Dr. Tom Connery, dean of the college and graduate studies for arts and sciences, was my next instructor in the program. Frankly, I was dumbfounded that a dean actually made time in his schedule to teach a course. Literary journalism is Connery’s forte. Since this was, once again, a new genre for me, I was beginning to realize I had no forte in my life experience. We met some masterful writers who made the truth read like fiction, only better. Joan Didion’s bitter irony in "Some Dreamers of the Golden Dream," Tracy Kidder’s real-life prose in House, and Joe Mitchell’s lyrical descriptions in "The Rivermen," to name a few, all came to life under Connery’s able guidance.

It seemed an appropriate time in my odyssey to try something a little different. So, a classmate and I put together a subject we wanted to pursue and found an instructor to take us on. Dr. Young Ok An agreed to lead us in our efforts to plow through the Brontës. Remarkably, Julie Haid-er, Dr. An and I sat in An’s office and analyzed, criticized and marveled at the Brontës for three-hour stretches every class meeting. The power of the words that came from their tiny parsonage in Haworth was amazing. Analyzing their poetry and seven of their novels led to some of our own amazing discussions and presentations.

Because I soon will be starting my master’s essay process, which is the culminating event in the 30-credit course of study and requires more in-depth research, I thought that I should maintain my residence among the Victorians and perhaps broaden my understanding of the topic. The Rev. Robert Wellisch’s class, "The Victorian Novel" seemed an appropriate venue in which to drown myself in some more supposed "uptight" folk. Instead, I discovered the Garrison Keillor of the Victorian Age, William Makepeace Thackeray (Vanity Fair), the moral and social dilemmas of George Eliot’s fiction (Middlemarch) and the legendary prose of Thomas Hardy (The Mayor of Casterbridge). As I write this, I am in the throes of my third 800-page novel and loving it.

However, if the novel is not your thing, Jim Rogers, director of the Center for Irish Studies, recent graduate of the MA program, and a lover of nonfiction prose, offers hope. He told me that because of the flexibility and nimbleness of the program, he was able to follow his own course and stay (almost) novel free. That feat is holding some allure for me as I currently am contemplating the girth of Charles Dickens’ Our Mutual Friend.

Perhaps one of the most significant elements of the program is the individual students you find in it and their stories. I have met teachers, high-school coaches, publishers and editors, medical doctors, professionals, nonprofessionals, recent graduates and people like myself. I have felt valued and empowered by their friendship and collegiality. I can count as my friends some wonderful people, both younger and older, male and female. I even encountered a young man I was encouraging as a potential blind date for one of my daughters. Obviously, people I admire.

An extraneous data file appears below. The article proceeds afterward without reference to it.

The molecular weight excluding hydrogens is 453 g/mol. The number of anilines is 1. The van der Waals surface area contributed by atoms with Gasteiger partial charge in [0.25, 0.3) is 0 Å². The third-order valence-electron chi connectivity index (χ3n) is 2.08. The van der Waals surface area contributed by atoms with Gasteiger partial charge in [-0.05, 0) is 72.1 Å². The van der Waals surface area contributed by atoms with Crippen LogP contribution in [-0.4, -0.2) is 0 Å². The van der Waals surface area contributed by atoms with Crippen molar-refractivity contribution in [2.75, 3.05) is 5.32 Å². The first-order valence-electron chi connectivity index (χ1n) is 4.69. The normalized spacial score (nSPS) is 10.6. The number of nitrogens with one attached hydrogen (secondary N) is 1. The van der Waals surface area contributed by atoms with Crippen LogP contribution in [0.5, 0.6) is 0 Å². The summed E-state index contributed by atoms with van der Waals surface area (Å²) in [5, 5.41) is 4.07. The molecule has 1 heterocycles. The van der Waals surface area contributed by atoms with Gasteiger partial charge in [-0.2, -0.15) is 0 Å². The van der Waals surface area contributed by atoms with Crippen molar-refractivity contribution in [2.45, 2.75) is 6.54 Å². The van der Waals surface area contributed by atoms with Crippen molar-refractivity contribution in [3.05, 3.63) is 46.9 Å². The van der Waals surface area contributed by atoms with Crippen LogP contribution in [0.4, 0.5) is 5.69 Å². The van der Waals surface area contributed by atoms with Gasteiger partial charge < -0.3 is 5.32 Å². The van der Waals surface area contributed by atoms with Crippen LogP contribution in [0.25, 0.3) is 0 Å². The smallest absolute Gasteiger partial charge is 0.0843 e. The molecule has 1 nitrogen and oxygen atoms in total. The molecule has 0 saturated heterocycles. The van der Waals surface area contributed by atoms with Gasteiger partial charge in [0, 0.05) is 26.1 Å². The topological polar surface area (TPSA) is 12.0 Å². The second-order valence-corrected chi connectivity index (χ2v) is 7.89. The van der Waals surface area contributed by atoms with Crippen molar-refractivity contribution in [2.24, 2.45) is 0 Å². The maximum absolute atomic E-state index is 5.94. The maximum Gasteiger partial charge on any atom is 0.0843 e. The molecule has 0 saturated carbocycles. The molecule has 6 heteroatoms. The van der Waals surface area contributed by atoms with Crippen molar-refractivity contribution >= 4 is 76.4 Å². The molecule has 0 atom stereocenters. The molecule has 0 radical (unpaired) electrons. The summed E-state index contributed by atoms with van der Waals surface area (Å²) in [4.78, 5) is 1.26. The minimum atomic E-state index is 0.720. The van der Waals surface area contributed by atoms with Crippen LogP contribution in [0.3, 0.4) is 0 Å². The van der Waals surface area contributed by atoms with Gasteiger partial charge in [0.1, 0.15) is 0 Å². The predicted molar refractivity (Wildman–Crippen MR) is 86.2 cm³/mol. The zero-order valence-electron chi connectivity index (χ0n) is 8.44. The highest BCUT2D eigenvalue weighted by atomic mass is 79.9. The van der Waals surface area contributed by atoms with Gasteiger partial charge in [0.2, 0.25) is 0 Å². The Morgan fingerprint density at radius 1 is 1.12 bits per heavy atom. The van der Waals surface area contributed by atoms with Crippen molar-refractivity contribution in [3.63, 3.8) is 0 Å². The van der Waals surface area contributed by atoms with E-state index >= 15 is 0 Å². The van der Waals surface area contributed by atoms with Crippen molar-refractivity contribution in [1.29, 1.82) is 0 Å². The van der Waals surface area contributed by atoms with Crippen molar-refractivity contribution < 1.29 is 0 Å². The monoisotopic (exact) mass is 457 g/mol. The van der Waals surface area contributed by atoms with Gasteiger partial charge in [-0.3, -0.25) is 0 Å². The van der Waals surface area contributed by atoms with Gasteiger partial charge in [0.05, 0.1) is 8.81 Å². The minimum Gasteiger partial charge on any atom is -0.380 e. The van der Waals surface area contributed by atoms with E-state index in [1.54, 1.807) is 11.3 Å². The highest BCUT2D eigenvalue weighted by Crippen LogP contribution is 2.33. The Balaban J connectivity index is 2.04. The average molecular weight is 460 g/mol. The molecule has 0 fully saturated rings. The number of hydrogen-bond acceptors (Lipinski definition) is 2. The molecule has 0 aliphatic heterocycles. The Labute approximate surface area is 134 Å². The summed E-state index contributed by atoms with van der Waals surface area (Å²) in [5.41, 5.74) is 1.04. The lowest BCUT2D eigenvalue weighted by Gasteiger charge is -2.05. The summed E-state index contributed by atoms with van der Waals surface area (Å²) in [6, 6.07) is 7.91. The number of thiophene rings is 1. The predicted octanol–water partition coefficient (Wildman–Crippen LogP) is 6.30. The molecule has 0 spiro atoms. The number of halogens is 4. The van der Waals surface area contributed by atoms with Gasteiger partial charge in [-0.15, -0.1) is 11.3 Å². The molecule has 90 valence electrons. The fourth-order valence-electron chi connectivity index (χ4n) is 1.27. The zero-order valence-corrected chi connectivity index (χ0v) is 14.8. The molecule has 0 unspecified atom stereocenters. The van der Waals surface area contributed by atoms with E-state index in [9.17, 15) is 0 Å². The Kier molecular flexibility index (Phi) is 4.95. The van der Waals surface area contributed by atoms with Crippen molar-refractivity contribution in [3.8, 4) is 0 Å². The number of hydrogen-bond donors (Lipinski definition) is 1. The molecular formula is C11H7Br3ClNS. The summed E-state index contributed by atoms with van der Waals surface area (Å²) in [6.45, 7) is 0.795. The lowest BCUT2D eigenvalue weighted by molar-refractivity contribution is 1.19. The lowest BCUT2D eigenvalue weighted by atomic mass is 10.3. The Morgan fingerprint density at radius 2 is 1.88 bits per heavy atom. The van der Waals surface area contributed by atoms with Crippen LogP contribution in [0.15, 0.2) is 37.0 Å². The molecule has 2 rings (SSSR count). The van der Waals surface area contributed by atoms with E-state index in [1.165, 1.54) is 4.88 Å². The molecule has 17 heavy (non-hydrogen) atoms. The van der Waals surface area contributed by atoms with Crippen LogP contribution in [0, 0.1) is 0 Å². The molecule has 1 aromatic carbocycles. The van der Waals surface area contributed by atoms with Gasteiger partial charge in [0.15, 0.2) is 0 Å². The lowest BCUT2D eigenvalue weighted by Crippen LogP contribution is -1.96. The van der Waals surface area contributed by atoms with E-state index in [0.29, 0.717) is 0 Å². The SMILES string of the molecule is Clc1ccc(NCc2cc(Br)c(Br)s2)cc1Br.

"The MA program in English at St. Thomas is large enough to offer variety, yet small enough to allow for maximum flexibility," said Dr. Michael Bellamy, graduate program director. "There is no student profile that typifies the program, except a pervasive feeling that undergraduate education was not enough. Whether they continue on directly after earning a B.A., or wait for years, our students come back to school because of their undying interest in literacy. The English faculty, for our part, enjoy the opportunity to work with able, energetic, committed students who share our love of language and literature. The qualifications of the faculty and the excellence of our students have provided a highly satisfying experience for all of us who come together to discuss our common interests."

However, the success of the program exists on the bedrock of the professors who teach in it. The literary references they breathe out, the sources of secondary information they conjure up, require no effort. They are a part of who they are. And they are a testament to what a liberal arts education is all about.

My journey in the program is almost at an end. I only need to complete one more class, write my master’s essay and then attend my graduation ceremony. The timing must be precise since one of our daughters will graduate from Cretin-Derham Hall in the spring of 2002 and we do not want any conflicts when it comes to our graduation parties. I’m thinking a December celebration would be lovely. I know the world may not be my oyster when I graduate, but I am hoping a community college or a high school English department will be.

So, if you are contemplating taking that step and pursuing an advanced degree, do it. Put aside the laundry, turn off the television, get off the Internet, buy some prepared meals, and allow me to nudge you in the direction of your dreams or maybe an M.A. in English at St. Thomas. Then, how about joining me for an artful discussion of The Turn of the Screw?

Marla Kauzlarich-Borer received her B.A. degree from Creighton University in 1973. Formerly a grade school and junior high teacher, she works full time in the Communication Department at St. Thomas. She lives in Mendota Heights with her husband, Pat Borer ’70, M.B.A. ’77. They have three daughters, Molly, a senior at the University of Portland, Anne, a freshman at St. Thomas, and Sarah, a junior at Cretin-Derham Hall.